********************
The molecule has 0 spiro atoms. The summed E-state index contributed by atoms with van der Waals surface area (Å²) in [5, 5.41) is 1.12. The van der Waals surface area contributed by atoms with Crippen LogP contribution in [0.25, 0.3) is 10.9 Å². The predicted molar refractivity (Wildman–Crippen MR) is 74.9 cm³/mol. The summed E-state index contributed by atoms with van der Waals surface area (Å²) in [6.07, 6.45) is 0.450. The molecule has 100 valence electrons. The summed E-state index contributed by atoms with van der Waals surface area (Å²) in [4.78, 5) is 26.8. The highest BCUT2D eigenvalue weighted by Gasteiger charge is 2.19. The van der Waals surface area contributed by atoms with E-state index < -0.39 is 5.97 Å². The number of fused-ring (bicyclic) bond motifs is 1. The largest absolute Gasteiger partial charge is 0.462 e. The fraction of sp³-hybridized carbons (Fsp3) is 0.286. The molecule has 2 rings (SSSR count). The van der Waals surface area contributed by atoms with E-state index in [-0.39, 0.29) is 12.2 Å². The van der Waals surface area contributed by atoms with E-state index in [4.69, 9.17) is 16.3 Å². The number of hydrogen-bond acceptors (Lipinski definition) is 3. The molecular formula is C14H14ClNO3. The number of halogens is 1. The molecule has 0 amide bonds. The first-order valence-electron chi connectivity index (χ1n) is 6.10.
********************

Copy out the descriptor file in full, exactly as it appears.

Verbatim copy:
The molecule has 0 spiro atoms. The summed E-state index contributed by atoms with van der Waals surface area (Å²) in [5, 5.41) is 1.12. The van der Waals surface area contributed by atoms with Crippen LogP contribution in [0.25, 0.3) is 10.9 Å². The predicted molar refractivity (Wildman–Crippen MR) is 74.9 cm³/mol. The summed E-state index contributed by atoms with van der Waals surface area (Å²) in [6.07, 6.45) is 0.450. The molecule has 100 valence electrons. The summed E-state index contributed by atoms with van der Waals surface area (Å²) in [4.78, 5) is 26.8. The highest BCUT2D eigenvalue weighted by Gasteiger charge is 2.19. The van der Waals surface area contributed by atoms with E-state index < -0.39 is 5.97 Å². The number of fused-ring (bicyclic) bond motifs is 1. The largest absolute Gasteiger partial charge is 0.462 e. The fraction of sp³-hybridized carbons (Fsp3) is 0.286. The molecule has 2 rings (SSSR count). The van der Waals surface area contributed by atoms with E-state index in [-0.39, 0.29) is 12.2 Å². The van der Waals surface area contributed by atoms with E-state index in [4.69, 9.17) is 16.3 Å². The number of hydrogen-bond acceptors (Lipinski definition) is 3. The molecular formula is C14H14ClNO3. The number of halogens is 1. The molecule has 0 amide bonds. The first-order valence-electron chi connectivity index (χ1n) is 6.10.